209-213. Rules Relating to Evidence - In General - Parol Evidence. 214-215. Proof of Document

216. Evidence as to Fact of Agreement.

217. Evidence as to Terms of Contract. 218-220. Rules of Construction - General Rules.

221. Rules as to Time.

222-223. Rules as to Penalties and Liquidated Damages.

224. Joint and Several Contracts.

We have next to consider the mode in which the courts deal with a contract when it comes before them in litigation, or the interpretation of contracts. In considering this question we have to learn how the existence and the terms of a contract are proved; how far, when proved to exist in writing, they can be modified by evidence extrinsic to that which is written; and what rules have been adopted for construing the meaning of the terms when fully before the court. The subject, therefore, divides itself into (1) rules relating to evidence, and (2) rules relating to construction. Under the first head we have to consider the sources to which we may go for the purpose of ascertaining the expression by the parties of their common intention. Under the second we have to consider the rules which exist for construing that intention from expressions ascertained to have been used.1

209. The circumstances under which an alleged contract by word of mouth was made, what was said and done by the parties, and their intention to contract, are questions of fact for the jury. Whether what was said and done amounts to a contract, and its effect, are questions of law for the court.

210. Where a man is proved to have made a contract by word of mouth upon certain terms, he cannot say he did not mean what he said.

211. A contract, or portion thereof, reduced to writing, cannot be altered by parol evidence. '

1 Anson, Cont. (4th Ed.) 237.

2 Following substantially Anson, Cont (4th Ed.) 233-240.

212. If a contract is under seal, the instrument itself is the contract, and its proof proves the contract.

213. A writing not under seal, whether required by the statute of frauds or not, is not itself the contract, but only evidence of the contract, so that a simple contract may have to be proved by writing, or by proof of words or acts, or partly by one and partly by the other.

If a dispute arises as to the terms of a contract made by word of mouth or by acts, or partly by both, it is necessary, in the first instance, to ascertain what was said or done, and the circumstances under which the supposed contract was formed. These are questions of fact to be determined by the jury from the evidence adduced before them. When a jury has found, as a matter of fact, what the parties said and did, and that they intended to enter into a contract, it is for the court to say whether what they have said or done amounts to a contract, and what is its effect.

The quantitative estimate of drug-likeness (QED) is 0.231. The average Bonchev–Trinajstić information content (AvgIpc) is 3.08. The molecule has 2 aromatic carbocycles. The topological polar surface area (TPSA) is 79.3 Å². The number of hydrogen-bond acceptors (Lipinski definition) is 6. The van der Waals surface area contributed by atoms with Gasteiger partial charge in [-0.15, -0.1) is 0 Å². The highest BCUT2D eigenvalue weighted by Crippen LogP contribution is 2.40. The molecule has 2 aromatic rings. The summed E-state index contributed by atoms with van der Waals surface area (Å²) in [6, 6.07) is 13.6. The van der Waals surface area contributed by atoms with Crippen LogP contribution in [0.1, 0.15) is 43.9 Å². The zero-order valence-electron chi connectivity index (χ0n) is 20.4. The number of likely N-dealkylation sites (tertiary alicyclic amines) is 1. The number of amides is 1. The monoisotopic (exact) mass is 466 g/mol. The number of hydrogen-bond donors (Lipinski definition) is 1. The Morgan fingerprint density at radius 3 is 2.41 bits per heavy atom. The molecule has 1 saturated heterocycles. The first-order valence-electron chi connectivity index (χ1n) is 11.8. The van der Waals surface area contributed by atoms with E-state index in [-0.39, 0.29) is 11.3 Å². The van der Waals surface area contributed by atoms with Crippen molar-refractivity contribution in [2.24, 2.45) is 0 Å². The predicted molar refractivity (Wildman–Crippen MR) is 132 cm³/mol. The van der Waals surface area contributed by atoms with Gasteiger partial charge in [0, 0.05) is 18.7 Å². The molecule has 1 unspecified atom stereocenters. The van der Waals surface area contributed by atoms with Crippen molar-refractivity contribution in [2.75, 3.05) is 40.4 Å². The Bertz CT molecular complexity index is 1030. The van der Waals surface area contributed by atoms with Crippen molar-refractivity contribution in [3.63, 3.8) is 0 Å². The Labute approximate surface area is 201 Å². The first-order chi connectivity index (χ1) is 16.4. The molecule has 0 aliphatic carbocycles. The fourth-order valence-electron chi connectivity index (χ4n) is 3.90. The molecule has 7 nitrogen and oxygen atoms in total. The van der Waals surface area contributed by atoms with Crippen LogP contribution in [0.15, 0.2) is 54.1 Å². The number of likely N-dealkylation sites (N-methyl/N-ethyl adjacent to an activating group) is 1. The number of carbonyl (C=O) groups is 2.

When a person is proved to have made a contract by word of mouth upon certain terms, he cannot be heard to say that he did not mean what he said. The law imputes to a person a state of mind or intention corresponding to the rational and honest meaning of his words; and not only of his words, but of his actions as well; and where the conduct of a person towards another, judged by a reasonable standard, manifests an intention to agree in regard to some matter, that agreement is established in law as a fact by proof of that conduct, whatever may be the real but unexpressed state of his mind on the matter.

The principle above stated applies also to contracts made in writing. Where parties have put into writing any portion of the terms of their agreement, they cannot alter by parol evidence that which is written; and, where the writing purports to be the whole of the agreement, it can neither be added to nor varied by parol evidence of their unexpressed intention.

It is not necessary for us to discuss the rules of evidence as regards purely oral contracts, for proof of a contract made by word of mouth is a part of the general law of evidence. Our consideration of the rules of evidence will therefore be confined to their effect upon written contracts and contracts under seal.

Admissible evidence extrinsic to such contracts falls under three heads: (1) Evidence as to the fact that there is a document purporting to be a contract, or part of a contract. (2) Evidence that the professed contract is in fact what it professes to be. It may lack some element necessary to the formation of contract, or be subject to some parol condition upon which its existence as a contract depends. (3) Evidence as to the terms of the contract. These may require illustration which necessitates some extrinsic evidence; or they may be ambiguous, and then may be in like manner explained; or they may comprise, unexpressed, a custom or usage the nature and effect of which have to be proved.